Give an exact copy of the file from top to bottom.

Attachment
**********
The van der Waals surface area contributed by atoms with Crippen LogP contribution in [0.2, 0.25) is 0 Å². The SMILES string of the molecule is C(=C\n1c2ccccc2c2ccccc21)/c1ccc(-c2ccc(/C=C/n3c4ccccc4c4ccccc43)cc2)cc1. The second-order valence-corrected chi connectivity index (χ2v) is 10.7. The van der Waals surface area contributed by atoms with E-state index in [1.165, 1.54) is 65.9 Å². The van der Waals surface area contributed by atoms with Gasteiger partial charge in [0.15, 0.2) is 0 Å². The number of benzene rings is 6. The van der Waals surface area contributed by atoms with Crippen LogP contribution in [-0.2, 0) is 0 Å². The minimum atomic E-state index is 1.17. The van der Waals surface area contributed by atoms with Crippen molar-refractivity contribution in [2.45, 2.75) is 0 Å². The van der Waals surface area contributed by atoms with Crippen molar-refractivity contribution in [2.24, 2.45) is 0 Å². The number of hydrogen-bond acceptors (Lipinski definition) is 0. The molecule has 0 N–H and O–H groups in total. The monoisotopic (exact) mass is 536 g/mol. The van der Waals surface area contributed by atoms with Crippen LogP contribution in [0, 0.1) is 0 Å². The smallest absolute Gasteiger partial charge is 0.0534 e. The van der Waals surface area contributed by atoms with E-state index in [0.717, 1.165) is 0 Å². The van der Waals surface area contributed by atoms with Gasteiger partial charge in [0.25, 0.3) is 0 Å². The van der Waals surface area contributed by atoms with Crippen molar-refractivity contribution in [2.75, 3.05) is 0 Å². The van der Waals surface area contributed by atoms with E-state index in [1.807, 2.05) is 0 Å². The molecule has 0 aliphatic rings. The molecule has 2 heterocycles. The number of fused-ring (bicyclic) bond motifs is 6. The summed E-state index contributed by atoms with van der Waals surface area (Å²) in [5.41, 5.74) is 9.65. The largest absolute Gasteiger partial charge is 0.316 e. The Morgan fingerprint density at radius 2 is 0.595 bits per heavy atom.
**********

The van der Waals surface area contributed by atoms with Crippen LogP contribution in [0.2, 0.25) is 0 Å². The SMILES string of the molecule is C(=C\n1c2ccccc2c2ccccc21)/c1ccc(-c2ccc(/C=C/n3c4ccccc4c4ccccc43)cc2)cc1. The second-order valence-corrected chi connectivity index (χ2v) is 10.7. The van der Waals surface area contributed by atoms with E-state index in [1.165, 1.54) is 65.9 Å². The van der Waals surface area contributed by atoms with Gasteiger partial charge in [0.15, 0.2) is 0 Å². The number of benzene rings is 6. The van der Waals surface area contributed by atoms with Crippen LogP contribution in [-0.2, 0) is 0 Å². The minimum atomic E-state index is 1.17. The van der Waals surface area contributed by atoms with Crippen molar-refractivity contribution in [2.45, 2.75) is 0 Å². The van der Waals surface area contributed by atoms with Crippen molar-refractivity contribution in [2.24, 2.45) is 0 Å². The number of hydrogen-bond acceptors (Lipinski definition) is 0. The molecule has 0 N–H and O–H groups in total. The monoisotopic (exact) mass is 536 g/mol. The van der Waals surface area contributed by atoms with Crippen LogP contribution in [0, 0.1) is 0 Å². The smallest absolute Gasteiger partial charge is 0.0534 e. The van der Waals surface area contributed by atoms with E-state index in [0.717, 1.165) is 0 Å². The van der Waals surface area contributed by atoms with Gasteiger partial charge in [0.25, 0.3) is 0 Å². The van der Waals surface area contributed by atoms with Crippen molar-refractivity contribution in [2.75, 3.05) is 0 Å². The van der Waals surface area contributed by atoms with E-state index in [1.807, 2.05) is 0 Å². The molecule has 0 aliphatic rings. The molecule has 2 heterocycles. The number of fused-ring (bicyclic) bond motifs is 6. The summed E-state index contributed by atoms with van der Waals surface area (Å²) in [5.41, 5.74) is 9.65. The largest absolute Gasteiger partial charge is 0.316 e. The Morgan fingerprint density at radius 2 is 0.595 bits per heavy atom.